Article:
5.9/10
197
5 user 1 critic

The Lost Capone (1990)

Unrated | | Action, Crime, Drama | TV Movie 10 September 1990
Fictionalized account of Jimmy Capone (Pasdar), the brother of gangster Al Capone (Roberts) who assumed an alias and became a lawman.

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Writers:

(nonfiction story),
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Nominated for 1 Primetime Emmy. See more awards »
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Cast

Cast overview, first billed only:
...
...
...
Kathleen Hart
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...
...
Annie
Jimmie F. Skaggs ...
Joseph Littlecloud
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Gabriel Capone
Andrew Palmacci ...
Little Jimmy
William Andrews ...
Mr. Littlecloud
...
Whitey
...
Joey Costello
...
Sam Ellroy
Bill Luhrs ...
Carl Casey
Karma Ibsen ...
Bordello Madame
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Storyline

While Al Capone works his way up from top-dog street gang thug captain in Chicago to U.S. crime king, his brother Jimmy Capone chooses the righteous way, actually with father's blessing, leaving Illinois for small town Harmony in Nebraska, where he adopts the alias Richard Hart, marries teacher Kathleen, has offspring and becomes its incorruptible town marshal, with a loyal Indian deputy. When his efficient fight against Al's illegal alcohol trade starts to bite financially, the gang's top lawyer is sent to buy 'Hart' or order his death, but recognizes Jimmy and arranges a fraternal reunion in Chicago. Yet money nor threats can turn Jimmy bad... Written by KGF Vissers

Plot Summary | Add Synopsis

Taglines:

They Were Brothers, United Forever ... Until One of Them Went Good.

Genres:

Action | Crime | Drama

Certificate:

Unrated | See all certifications »
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Details

Country:

Language:

Release Date:

10 September 1990 (USA)  »

Also Known As:

Az elveszett Capone  »

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Did You Know?

Trivia

While the film depicts Vincenzo (James) Capone as Al Capone's younger brother, he was, in fact, the eldest of the Capone siblings. Al was the fourth son. See more »

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User Reviews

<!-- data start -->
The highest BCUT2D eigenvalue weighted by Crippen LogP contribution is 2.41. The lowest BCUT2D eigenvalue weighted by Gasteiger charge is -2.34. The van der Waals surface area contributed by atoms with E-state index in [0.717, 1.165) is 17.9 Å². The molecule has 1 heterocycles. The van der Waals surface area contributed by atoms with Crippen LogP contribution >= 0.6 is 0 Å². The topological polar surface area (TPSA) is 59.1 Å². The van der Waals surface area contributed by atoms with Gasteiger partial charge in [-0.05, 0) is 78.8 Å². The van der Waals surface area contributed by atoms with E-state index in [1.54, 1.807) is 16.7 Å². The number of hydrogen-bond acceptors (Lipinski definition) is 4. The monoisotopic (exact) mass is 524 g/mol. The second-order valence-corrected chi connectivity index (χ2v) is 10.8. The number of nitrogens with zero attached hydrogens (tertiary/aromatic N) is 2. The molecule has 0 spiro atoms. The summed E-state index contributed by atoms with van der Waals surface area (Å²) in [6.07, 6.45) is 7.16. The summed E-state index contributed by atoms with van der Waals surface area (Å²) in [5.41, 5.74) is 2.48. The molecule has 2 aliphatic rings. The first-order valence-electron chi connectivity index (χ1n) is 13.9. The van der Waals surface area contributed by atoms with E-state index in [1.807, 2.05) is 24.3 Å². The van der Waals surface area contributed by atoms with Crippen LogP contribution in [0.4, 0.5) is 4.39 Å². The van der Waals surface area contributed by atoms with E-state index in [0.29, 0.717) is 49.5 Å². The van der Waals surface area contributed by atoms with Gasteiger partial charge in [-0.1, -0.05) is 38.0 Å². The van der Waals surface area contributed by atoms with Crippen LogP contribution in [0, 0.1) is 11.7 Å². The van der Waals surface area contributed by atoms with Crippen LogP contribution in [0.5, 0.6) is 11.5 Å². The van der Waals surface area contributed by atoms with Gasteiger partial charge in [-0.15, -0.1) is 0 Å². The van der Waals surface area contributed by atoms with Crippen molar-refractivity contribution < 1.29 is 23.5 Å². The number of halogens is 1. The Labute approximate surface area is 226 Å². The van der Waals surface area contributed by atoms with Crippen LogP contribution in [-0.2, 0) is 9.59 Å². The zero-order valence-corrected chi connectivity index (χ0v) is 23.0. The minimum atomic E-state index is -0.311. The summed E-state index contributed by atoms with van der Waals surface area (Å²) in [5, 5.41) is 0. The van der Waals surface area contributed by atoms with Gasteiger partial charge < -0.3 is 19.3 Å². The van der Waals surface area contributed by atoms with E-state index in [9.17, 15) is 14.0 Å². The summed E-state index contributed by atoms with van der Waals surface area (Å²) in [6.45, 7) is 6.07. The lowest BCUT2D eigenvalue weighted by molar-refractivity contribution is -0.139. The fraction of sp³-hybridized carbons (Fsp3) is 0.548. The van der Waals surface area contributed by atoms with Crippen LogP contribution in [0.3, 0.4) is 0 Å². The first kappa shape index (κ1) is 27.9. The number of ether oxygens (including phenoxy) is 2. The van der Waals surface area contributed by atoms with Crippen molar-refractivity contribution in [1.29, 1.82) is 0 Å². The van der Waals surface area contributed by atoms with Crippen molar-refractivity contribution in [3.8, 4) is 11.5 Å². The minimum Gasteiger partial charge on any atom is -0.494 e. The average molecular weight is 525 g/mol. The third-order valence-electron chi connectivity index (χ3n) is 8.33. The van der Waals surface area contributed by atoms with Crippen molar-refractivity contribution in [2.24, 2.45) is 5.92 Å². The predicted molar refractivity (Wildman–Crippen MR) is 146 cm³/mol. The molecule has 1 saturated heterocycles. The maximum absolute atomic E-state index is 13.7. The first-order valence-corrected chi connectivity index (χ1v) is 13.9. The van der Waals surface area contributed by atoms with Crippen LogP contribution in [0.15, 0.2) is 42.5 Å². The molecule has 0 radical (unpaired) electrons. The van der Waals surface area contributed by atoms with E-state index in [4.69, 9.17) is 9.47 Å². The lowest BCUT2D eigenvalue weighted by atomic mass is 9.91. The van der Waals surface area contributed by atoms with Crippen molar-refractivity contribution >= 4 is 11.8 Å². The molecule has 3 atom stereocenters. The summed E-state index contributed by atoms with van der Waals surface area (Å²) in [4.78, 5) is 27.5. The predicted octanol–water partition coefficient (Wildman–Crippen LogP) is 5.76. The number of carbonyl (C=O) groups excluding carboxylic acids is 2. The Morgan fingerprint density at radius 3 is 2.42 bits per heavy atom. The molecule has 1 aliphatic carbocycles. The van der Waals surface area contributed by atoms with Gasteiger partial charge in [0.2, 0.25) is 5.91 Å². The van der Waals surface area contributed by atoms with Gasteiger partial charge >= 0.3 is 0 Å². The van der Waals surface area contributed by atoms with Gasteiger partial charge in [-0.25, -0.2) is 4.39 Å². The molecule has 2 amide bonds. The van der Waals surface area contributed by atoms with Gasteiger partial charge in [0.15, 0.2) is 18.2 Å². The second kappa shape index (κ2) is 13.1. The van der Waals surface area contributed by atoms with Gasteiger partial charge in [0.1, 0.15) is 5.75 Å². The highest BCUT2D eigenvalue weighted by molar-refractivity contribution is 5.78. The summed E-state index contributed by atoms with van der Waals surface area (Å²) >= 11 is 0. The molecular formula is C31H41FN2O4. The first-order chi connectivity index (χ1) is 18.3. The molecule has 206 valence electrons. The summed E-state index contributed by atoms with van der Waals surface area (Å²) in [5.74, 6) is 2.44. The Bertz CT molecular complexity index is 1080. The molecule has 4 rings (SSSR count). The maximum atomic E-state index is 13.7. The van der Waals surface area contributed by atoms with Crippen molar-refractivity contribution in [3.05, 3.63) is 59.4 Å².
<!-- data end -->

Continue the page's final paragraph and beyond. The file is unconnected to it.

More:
Rather better than it has a right to be. Worth watching.
29 August 2009 | by (United Kingdom) – See all my reviews

The Lost Capone is at something of a disadvantage. It was made for TV and it shows. It is based on fact, so it is obliged, more or less, to keep to the straight and narrow. And it tells a story based in a world which has been done to death. But oddly it is better than it has a right to be and given its limitations - TV budgets are far lower than the sums thrown at movies - it is rather good. For a start the three main roles of Jimmy, Al and Ralph Capone are handled by three actors - Adrian Pasdar, Eric Roberts and Titus Welliver - who know what they are doing and do very well with a rather meagre script. It also cleverly avoids veering into cliché which in lesser hands could so easily have happened. (There was only one line where I winced. I think it was when the girl Jimmy left behind says something along the lines of 'it could have been so different'.) I feel that had the writer/director John Gray gone for pure fiction and just used the rather quirky detail that a brother of Al Capone ended up this side of the law, then he might well had been able to introduce those elements - motivation and greater characterisation being the main ones - which make a film more interesting. The film's TV heritage is also apparent in a little syncopation in Jimmy Capone's character development: just why he becomes almost obsessed with fighting the good fight against Prohibition and exactly why this once gentle man seems to be turning into a bully - in one scene he is knocking six bells out of a suspect and has to be stopped by his deputy - are never established. Given the high quality of the rest of the production I feel John Gray would have taken the trouble to do so, but didn't quite have the resources. Given the TV brief of 'telling the story of the honest Capone' Gray is rather hamstrung. Admittedly, there is a great deal of tinkering with the factual detail: Jimmy wasn't the 'little brother' and was, in fact, older than Al. And Frank was gunned down by a huge posse of cops rather than in a gangland slaying. And the Indian sidekick who is made a deputy strikes me as being pure fiction. But none of that matters too much. Gray had his brief and within those limitations he and everyone else doesn't do too badly at all. At the end of the day The Lost Capone is a damn sight better than a great deal of the other dross made for TV. Worth watching to remind yourself that 'made for TV' isn't always that bad. Shame Gray didn't have a bigger budget and producers with more ambition.


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